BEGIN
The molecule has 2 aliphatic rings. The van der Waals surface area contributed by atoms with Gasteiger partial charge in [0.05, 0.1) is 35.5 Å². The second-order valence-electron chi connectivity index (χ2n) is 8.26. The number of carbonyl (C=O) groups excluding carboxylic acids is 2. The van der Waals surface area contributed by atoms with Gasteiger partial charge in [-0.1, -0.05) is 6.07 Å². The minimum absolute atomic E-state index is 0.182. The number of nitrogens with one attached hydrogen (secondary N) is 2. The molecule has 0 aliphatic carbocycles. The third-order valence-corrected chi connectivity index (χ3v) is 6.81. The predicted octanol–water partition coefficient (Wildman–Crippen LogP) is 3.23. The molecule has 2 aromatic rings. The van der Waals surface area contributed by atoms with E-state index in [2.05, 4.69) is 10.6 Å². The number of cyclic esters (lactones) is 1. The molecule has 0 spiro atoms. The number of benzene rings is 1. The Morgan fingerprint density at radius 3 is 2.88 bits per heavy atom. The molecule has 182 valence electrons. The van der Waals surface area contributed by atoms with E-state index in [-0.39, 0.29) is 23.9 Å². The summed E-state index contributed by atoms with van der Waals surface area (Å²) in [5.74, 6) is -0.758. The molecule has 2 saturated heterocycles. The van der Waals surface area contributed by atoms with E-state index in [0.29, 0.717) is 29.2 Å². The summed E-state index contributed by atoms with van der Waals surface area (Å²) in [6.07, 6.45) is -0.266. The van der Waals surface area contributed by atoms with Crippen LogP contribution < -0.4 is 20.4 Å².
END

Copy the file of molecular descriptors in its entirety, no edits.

The molecule has 2 aliphatic rings. The van der Waals surface area contributed by atoms with Gasteiger partial charge in [0.05, 0.1) is 35.5 Å². The second-order valence-electron chi connectivity index (χ2n) is 8.26. The number of carbonyl (C=O) groups excluding carboxylic acids is 2. The van der Waals surface area contributed by atoms with Gasteiger partial charge in [-0.1, -0.05) is 6.07 Å². The minimum absolute atomic E-state index is 0.182. The number of nitrogens with one attached hydrogen (secondary N) is 2. The molecule has 0 aliphatic carbocycles. The third-order valence-corrected chi connectivity index (χ3v) is 6.81. The predicted octanol–water partition coefficient (Wildman–Crippen LogP) is 3.23. The molecule has 2 aromatic rings. The van der Waals surface area contributed by atoms with E-state index in [2.05, 4.69) is 10.6 Å². The number of cyclic esters (lactones) is 1. The molecule has 0 spiro atoms. The number of benzene rings is 1. The Morgan fingerprint density at radius 3 is 2.88 bits per heavy atom. The molecule has 182 valence electrons. The van der Waals surface area contributed by atoms with E-state index in [-0.39, 0.29) is 23.9 Å². The summed E-state index contributed by atoms with van der Waals surface area (Å²) in [5.74, 6) is -0.758. The molecule has 2 saturated heterocycles. The van der Waals surface area contributed by atoms with E-state index in [0.29, 0.717) is 29.2 Å². The summed E-state index contributed by atoms with van der Waals surface area (Å²) in [6.07, 6.45) is -0.266. The van der Waals surface area contributed by atoms with Crippen LogP contribution < -0.4 is 20.4 Å².